When We See People as “Other”

“Other” causes us to forget, justify, misplace, or misidentify our perceptions.

Anna Burgess Yang
4 min readJun 21, 2018
Photo by Max Ostrozhinskiy on Unsplash

Last week, I was telling a co-worker about my family’s recent trip to New York. I was describing the area of Brooklyn where we were staying, a predominantly Russian neighborhood, and also visiting Chinatown. These two areas were filled with languages I couldn’t understand, street signs I couldn’t read, and foods I did not recognize. I saw it as exposure for my kids (ages 8 and 6) to experiences other than what we see in the suburbs of Chicago.

Referring to the preservation of culture within these pockets of the country, my co-worker responded “You know I’m pro-America, so that type of thing really bothers me.”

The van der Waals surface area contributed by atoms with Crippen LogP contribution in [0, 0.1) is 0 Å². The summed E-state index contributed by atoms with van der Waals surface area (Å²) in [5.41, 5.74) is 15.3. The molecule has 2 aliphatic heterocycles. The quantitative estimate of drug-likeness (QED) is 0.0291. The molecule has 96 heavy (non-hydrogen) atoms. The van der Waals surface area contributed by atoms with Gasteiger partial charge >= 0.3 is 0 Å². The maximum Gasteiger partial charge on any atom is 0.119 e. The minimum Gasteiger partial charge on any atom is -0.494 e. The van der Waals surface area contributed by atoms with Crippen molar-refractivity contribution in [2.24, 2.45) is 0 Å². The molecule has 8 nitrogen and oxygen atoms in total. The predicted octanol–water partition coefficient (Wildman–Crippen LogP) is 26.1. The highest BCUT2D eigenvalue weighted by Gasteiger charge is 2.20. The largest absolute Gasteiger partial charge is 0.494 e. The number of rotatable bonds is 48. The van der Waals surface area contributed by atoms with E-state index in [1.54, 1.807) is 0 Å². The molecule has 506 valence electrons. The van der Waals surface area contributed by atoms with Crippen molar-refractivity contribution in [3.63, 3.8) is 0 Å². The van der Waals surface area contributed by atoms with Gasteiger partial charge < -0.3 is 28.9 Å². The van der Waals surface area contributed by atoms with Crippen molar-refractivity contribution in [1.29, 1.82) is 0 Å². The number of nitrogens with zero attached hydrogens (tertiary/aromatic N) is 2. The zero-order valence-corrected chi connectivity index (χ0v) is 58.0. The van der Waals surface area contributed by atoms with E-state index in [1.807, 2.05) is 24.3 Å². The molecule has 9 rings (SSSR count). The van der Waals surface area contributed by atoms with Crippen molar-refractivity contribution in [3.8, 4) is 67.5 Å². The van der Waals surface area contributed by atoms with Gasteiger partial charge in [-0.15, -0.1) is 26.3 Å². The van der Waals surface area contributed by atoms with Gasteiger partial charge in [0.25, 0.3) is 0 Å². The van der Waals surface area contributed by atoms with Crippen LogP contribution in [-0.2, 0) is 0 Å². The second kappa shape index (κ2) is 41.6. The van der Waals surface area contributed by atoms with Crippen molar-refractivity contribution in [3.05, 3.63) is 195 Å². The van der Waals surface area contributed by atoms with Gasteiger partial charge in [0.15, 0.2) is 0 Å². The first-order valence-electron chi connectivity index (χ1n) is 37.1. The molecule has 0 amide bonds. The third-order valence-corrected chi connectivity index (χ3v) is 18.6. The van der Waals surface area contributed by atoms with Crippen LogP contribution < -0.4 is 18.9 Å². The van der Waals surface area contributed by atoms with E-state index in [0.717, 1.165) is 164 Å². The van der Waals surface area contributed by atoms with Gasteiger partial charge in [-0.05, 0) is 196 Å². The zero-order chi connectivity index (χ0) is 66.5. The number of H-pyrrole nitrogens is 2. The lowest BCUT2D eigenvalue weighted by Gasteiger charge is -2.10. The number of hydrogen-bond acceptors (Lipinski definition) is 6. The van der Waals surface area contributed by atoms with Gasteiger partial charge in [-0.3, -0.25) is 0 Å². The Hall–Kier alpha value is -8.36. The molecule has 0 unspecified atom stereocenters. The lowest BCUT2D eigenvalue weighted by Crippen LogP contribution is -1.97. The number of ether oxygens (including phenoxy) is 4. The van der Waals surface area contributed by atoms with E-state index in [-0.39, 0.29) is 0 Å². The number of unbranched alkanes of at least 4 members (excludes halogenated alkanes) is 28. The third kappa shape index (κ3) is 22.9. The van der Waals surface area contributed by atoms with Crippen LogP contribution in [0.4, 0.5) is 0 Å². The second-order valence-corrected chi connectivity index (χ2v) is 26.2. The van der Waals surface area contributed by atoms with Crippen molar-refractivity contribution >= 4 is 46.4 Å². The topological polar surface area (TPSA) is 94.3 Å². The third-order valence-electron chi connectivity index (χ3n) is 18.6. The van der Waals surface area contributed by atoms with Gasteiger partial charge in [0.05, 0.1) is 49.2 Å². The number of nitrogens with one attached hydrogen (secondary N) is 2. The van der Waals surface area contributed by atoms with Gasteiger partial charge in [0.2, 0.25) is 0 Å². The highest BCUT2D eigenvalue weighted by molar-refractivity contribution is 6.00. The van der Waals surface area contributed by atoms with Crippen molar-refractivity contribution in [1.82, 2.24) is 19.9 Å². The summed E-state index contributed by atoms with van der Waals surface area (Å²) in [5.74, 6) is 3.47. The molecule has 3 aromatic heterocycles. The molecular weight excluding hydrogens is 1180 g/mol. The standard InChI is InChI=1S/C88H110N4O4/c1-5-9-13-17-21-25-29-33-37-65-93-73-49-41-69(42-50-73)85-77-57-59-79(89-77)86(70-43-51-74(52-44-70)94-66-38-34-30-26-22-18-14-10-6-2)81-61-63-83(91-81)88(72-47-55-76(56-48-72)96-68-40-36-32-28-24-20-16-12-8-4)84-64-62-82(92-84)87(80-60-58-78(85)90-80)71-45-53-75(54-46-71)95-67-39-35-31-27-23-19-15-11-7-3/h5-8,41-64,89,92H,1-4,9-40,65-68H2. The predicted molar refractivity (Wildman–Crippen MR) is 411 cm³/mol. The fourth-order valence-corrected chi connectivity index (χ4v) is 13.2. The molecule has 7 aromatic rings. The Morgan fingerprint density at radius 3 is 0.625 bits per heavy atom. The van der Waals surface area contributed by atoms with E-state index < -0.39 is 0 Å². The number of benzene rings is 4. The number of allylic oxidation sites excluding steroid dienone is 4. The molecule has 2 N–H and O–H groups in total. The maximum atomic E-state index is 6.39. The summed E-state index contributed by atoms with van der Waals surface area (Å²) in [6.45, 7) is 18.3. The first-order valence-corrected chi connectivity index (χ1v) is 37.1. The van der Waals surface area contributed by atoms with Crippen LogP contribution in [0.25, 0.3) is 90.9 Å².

Through the phone, he couldn’t see my eyes narrow. “What do you mean?” I asked.

“These immigrants who come here and don’t adapt to America…” he started to say, but I cut him off.

“My husband is an immigrant,” I informed him forcefully.

“Well he got on the right path,” was the response.

I was so taken aback that I abruptly ended the conversation, rather than go down a path that I’m sure would only enrage me more. “Right” path? Because he went to college? Some of his siblings did not and they are doing just…



Anna Burgess Yang

Freelance Writer. Practical Tips for Solopreneurs. Career pivots are fun. 🎉 https://start.annabyang.com/